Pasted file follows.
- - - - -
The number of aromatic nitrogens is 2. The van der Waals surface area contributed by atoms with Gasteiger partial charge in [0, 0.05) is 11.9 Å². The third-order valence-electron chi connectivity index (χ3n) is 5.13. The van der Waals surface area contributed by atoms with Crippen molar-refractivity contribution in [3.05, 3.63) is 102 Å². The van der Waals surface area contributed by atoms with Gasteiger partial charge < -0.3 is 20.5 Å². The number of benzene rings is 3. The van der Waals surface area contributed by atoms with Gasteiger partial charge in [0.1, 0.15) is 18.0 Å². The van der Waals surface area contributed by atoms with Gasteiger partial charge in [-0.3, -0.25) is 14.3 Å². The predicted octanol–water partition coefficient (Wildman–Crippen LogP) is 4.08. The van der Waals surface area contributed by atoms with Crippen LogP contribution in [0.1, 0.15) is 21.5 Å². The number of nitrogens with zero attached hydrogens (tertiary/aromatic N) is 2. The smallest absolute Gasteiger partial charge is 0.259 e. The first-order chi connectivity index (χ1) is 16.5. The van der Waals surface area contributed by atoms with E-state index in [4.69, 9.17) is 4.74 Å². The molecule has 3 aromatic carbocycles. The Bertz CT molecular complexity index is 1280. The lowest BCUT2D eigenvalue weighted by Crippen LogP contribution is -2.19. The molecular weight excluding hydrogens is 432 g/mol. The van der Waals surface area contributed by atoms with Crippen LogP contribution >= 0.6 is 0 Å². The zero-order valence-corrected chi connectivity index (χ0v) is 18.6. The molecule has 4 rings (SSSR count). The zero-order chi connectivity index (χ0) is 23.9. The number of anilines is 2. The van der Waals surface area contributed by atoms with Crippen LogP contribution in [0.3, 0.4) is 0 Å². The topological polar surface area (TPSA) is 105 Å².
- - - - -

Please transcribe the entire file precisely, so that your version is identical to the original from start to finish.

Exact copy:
The number of aromatic nitrogens is 2. The van der Waals surface area contributed by atoms with Gasteiger partial charge in [0, 0.05) is 11.9 Å². The third-order valence-electron chi connectivity index (χ3n) is 5.13. The van der Waals surface area contributed by atoms with Crippen molar-refractivity contribution in [3.05, 3.63) is 102 Å². The van der Waals surface area contributed by atoms with Gasteiger partial charge < -0.3 is 20.5 Å². The number of benzene rings is 3. The van der Waals surface area contributed by atoms with Gasteiger partial charge in [0.1, 0.15) is 18.0 Å². The van der Waals surface area contributed by atoms with Gasteiger partial charge in [-0.3, -0.25) is 14.3 Å². The predicted octanol–water partition coefficient (Wildman–Crippen LogP) is 4.08. The van der Waals surface area contributed by atoms with Crippen LogP contribution in [0.1, 0.15) is 21.5 Å². The number of nitrogens with zero attached hydrogens (tertiary/aromatic N) is 2. The smallest absolute Gasteiger partial charge is 0.259 e. The first-order chi connectivity index (χ1) is 16.5. The van der Waals surface area contributed by atoms with E-state index in [4.69, 9.17) is 4.74 Å². The molecule has 3 aromatic carbocycles. The Bertz CT molecular complexity index is 1280. The lowest BCUT2D eigenvalue weighted by Crippen LogP contribution is -2.19. The molecular weight excluding hydrogens is 432 g/mol. The van der Waals surface area contributed by atoms with Crippen LogP contribution >= 0.6 is 0 Å². The zero-order valence-corrected chi connectivity index (χ0v) is 18.6. The molecule has 4 rings (SSSR count). The zero-order chi connectivity index (χ0) is 23.9. The number of anilines is 2. The van der Waals surface area contributed by atoms with Crippen LogP contribution in [0.3, 0.4) is 0 Å². The topological polar surface area (TPSA) is 105 Å².